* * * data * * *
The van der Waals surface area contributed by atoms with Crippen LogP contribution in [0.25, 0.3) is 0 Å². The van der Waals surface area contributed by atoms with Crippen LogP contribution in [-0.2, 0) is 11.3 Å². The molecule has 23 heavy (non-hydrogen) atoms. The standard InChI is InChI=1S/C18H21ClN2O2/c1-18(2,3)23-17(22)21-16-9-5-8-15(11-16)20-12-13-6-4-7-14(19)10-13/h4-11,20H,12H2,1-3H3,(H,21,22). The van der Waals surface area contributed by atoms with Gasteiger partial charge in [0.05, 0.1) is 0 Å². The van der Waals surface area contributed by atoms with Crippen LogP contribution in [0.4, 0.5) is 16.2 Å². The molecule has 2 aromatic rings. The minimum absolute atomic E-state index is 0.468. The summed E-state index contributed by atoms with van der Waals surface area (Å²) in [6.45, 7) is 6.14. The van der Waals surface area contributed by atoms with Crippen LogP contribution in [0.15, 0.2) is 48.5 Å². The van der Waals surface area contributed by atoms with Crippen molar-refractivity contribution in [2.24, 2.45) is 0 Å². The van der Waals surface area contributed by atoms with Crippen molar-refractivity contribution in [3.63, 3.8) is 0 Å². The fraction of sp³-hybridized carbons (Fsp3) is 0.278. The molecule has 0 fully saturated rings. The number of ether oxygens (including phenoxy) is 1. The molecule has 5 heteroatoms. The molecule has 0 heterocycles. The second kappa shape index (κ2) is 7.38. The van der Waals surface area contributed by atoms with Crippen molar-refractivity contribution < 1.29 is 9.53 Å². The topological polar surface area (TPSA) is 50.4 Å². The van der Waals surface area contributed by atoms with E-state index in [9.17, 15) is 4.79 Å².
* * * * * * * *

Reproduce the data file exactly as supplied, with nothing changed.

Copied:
The van der Waals surface area contributed by atoms with Crippen LogP contribution in [0.25, 0.3) is 0 Å². The van der Waals surface area contributed by atoms with Crippen LogP contribution in [-0.2, 0) is 11.3 Å². The molecule has 23 heavy (non-hydrogen) atoms. The standard InChI is InChI=1S/C18H21ClN2O2/c1-18(2,3)23-17(22)21-16-9-5-8-15(11-16)20-12-13-6-4-7-14(19)10-13/h4-11,20H,12H2,1-3H3,(H,21,22). The van der Waals surface area contributed by atoms with Gasteiger partial charge in [0.05, 0.1) is 0 Å². The van der Waals surface area contributed by atoms with Crippen LogP contribution in [0.4, 0.5) is 16.2 Å². The molecule has 2 aromatic rings. The minimum absolute atomic E-state index is 0.468. The summed E-state index contributed by atoms with van der Waals surface area (Å²) in [6.45, 7) is 6.14. The van der Waals surface area contributed by atoms with Crippen LogP contribution in [0.15, 0.2) is 48.5 Å². The van der Waals surface area contributed by atoms with Crippen molar-refractivity contribution in [2.24, 2.45) is 0 Å². The van der Waals surface area contributed by atoms with Crippen molar-refractivity contribution in [3.63, 3.8) is 0 Å². The fraction of sp³-hybridized carbons (Fsp3) is 0.278. The molecule has 0 fully saturated rings. The number of ether oxygens (including phenoxy) is 1. The molecule has 5 heteroatoms. The molecule has 0 heterocycles. The second kappa shape index (κ2) is 7.38. The van der Waals surface area contributed by atoms with Crippen molar-refractivity contribution < 1.29 is 9.53 Å². The topological polar surface area (TPSA) is 50.4 Å². The van der Waals surface area contributed by atoms with E-state index in [9.17, 15) is 4.79 Å².